NASA has discovered a water planet 100 million light years from Earth that orbits its star once every 11 days.
According to a study published in The Astronomical Journal, a group of astronomers from the Université de Montréal discovered the ocean planet using NASA’s Transiting Exoplanet Survey Satellite, or TESS.
According to CNET, the planet covered in water, dubbed TOI-1452 b by scientists, is 100 million light years away from Earth and orbits within a binary star system in the Draco constellation.
In a press release, Université de Montréal Professor René Doyon stated, “I’m extremely proud of this discovery because it demonstrates the high calibre of our researchers and instrumentation.” We were able to detect this one-of-a-kind exoplanet thanks to the OMM, a special instrument designed in our labs called SPIRou, and an innovative analytic method developed by our research team.”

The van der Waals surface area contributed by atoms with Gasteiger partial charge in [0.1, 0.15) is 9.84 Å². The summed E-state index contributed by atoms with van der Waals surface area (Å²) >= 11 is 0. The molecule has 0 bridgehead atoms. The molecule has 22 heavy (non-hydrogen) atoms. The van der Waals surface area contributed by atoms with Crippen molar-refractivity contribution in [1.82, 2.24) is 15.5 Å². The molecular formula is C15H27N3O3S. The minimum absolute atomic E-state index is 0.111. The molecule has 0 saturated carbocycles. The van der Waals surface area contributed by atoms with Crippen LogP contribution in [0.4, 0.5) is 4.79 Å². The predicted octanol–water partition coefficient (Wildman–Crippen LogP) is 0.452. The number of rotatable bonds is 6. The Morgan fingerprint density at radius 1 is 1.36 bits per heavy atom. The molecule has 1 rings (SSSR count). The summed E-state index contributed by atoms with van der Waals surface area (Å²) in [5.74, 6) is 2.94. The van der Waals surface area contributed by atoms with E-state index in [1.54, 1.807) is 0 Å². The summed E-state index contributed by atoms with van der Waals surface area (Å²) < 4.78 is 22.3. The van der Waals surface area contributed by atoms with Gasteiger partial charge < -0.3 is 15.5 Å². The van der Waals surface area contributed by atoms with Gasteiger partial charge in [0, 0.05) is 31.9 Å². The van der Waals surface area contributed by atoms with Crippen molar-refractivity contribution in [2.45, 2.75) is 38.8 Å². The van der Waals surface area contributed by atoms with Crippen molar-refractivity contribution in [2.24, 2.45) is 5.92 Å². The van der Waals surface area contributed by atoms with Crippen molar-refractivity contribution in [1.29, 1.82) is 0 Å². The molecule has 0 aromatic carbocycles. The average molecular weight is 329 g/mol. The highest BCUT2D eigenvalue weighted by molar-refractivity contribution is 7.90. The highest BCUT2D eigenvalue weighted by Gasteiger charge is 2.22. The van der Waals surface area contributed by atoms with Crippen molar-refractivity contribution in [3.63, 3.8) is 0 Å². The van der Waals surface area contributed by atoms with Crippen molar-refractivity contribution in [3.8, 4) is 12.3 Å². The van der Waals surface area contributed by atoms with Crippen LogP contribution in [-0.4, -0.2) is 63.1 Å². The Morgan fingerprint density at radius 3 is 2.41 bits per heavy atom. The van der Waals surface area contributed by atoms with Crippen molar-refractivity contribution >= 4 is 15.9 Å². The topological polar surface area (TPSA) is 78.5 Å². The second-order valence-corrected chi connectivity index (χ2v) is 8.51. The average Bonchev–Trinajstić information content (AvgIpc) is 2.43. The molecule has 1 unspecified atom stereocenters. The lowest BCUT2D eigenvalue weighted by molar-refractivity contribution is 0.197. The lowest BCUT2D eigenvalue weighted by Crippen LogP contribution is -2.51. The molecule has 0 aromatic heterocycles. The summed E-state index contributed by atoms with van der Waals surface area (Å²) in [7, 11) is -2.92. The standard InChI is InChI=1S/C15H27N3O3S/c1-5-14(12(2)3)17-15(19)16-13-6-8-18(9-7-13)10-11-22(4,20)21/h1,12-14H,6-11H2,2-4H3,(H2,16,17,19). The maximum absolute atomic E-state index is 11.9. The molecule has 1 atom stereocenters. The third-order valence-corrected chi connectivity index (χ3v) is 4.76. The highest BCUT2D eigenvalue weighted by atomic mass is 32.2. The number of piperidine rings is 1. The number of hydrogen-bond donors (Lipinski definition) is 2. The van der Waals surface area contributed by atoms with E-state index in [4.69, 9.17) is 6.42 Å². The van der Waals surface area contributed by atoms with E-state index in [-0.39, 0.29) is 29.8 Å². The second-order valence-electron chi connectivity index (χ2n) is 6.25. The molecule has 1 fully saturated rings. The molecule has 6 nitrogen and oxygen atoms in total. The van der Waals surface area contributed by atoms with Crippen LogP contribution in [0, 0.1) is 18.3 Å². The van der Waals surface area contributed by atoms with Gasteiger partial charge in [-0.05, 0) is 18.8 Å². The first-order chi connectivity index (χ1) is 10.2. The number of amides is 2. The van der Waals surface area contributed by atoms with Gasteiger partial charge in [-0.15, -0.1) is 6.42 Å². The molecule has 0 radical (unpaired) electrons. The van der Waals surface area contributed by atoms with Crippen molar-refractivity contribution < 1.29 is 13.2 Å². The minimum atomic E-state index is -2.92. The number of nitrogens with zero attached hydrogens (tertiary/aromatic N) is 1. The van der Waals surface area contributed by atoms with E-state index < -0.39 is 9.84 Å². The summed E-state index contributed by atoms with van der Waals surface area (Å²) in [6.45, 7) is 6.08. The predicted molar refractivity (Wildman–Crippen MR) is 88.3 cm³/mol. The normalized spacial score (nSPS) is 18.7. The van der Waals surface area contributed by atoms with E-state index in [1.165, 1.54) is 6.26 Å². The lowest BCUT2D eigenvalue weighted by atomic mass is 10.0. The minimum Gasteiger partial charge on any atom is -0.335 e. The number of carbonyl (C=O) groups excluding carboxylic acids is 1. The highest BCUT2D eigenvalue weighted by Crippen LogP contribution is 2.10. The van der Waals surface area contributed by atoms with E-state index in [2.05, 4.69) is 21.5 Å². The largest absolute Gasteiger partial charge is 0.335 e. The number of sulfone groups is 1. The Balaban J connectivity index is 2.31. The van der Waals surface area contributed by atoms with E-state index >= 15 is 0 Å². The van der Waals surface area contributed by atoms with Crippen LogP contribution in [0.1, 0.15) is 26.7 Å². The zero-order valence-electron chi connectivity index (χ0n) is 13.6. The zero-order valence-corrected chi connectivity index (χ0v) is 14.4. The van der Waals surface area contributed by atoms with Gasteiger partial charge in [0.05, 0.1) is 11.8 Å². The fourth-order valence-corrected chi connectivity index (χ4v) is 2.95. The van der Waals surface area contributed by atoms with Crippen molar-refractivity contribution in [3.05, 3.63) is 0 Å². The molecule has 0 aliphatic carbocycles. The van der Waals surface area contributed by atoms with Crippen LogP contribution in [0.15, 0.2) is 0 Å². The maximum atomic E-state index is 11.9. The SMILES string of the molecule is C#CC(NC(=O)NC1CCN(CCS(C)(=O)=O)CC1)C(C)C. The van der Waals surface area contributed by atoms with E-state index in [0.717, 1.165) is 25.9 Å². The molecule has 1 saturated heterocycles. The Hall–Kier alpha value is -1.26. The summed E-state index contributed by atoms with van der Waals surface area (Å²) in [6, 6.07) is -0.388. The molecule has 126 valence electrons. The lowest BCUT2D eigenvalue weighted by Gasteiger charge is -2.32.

While more research is needed, it is believed that the newly discovered planet is 70% larger than Earth and has a density consistent with having a deep ocean.
“TOI-1452 b is one of the best candidates for an ocean planet that we have found to date,” said study lead author Charles Cadieux.
“Its radius and mass imply a much lower density than one would expect for a planet composed primarily of metal and rock, such as Earth.”
It reminds me of a scene in Christopher Nolan’s Interstellar, in which astronauts visit Miller’s planet, which is covered by a seemingly endless shallow ocean. Honestly, all we need are some floating cafes and a shopping district to call it home.
Surprisingly, the planet is said to be close enough to its star to accumulate a mild temperature suitable for life.
However, researchers are still trying to figure out what kind of life could exist and how long it could survive.
Professor Doyon revealed that the exoplanet needed to be observed further with NASA’s James Webb Space Telescope, the largest optical telescope in space known for its high infrared resolution and ability to capture shots deep into the universe.
“Our Webb Telescope observations will be critical to better understanding TOI-1452 b,” she said.
“We’ll book time on Webb as soon as we can to observe this strange and wonderful world.”